Virtually every law school graduate in Manitoba who wants to article can find a position close to home, but that equilibrium is in danger if Ontario is unable to find a suitable solution to its conundrum for would-be lawyers.
Allan Fineblit, CEO of the Law Society of Manitoba, says the growing number of Ontario law school graduates who are unable to find articling jobs in that province are already looking next door.
He likens the situation to “sleeping next to an elephant.”
About 1,500 law school students graduate in Ontario every year but that number is only going to grow for a couple of reasons. First, Lakehead University in Thunder Bay is preparing to open its law faculty next fall. Second, the University of Ottawa recently upped the size of its law classes.
This year, 250 Ontario students who could have started articling didn’t and that’s on top of the 150 and 75 from the two previous years respectively.
Even if just a small percentage of those nearly 500 students land an articling job in Manitoba, that’s going to cause a relative glut in the province, Fineblit says.
“Ontario’s problem could become everybody else’s problem,” he says.
The root of concern for many of the graduates is Ontario’s slumping economy, which is causing many law firms in the province to cut back on the number of articling students they hire each year.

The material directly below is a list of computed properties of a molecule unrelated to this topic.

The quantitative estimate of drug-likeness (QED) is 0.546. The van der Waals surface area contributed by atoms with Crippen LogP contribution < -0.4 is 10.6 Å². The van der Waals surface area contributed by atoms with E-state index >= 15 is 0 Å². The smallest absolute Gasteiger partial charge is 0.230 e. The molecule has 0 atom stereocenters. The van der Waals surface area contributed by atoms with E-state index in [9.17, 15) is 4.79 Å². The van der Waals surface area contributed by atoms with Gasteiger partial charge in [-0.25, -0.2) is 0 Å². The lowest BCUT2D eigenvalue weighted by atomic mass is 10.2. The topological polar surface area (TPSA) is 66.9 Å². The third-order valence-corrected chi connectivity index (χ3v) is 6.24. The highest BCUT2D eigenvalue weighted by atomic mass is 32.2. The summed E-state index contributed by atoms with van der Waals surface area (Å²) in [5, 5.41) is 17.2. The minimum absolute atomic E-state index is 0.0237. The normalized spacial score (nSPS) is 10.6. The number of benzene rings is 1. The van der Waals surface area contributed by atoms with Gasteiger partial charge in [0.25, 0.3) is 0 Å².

“Once you’ve graduated and been called to the bar, you’re totally mobile. So, if you’re from Ontario and want to practice there but can’t find an articling position, you can article (in Manitoba) and go back. If you’ve been looking for a job in Ontario and there are jobs in Manitoba, why wouldn’t you come here? What’s a big problem in Ontario is enormous if they all come here.”
Ontario students have in fact already crossed the border, Fineblit says, pointing to the 100 graduates in the University of Manitoba’s 2012 class, about 25 higher than normal and the vast majority of those from Ontario. “It’s not a problem in the sense that we have jobs for them at this point. If more of them come, then it becomes a problem. There has to be an economic basis to hire more articling lawyers,” he says.
The Law Society of Upper Canada formed an articling task force in June 2011 to make recommendations. A majority of task force members believe a parallel practice program could provide an alternative pathway for candidates who either don’t think articling would be the right route for them or who can’t find a position.
A dissenting task force report recommends articling be abolished and replaced by a system that would require candidates go through a course of four to six weeks. They would then practice under supervision.
“All of us are concerned about the best way to provide practical experience so we can ensure that lawyers have the right experience to practice law,” said LSUC treasurer Tom Conway.
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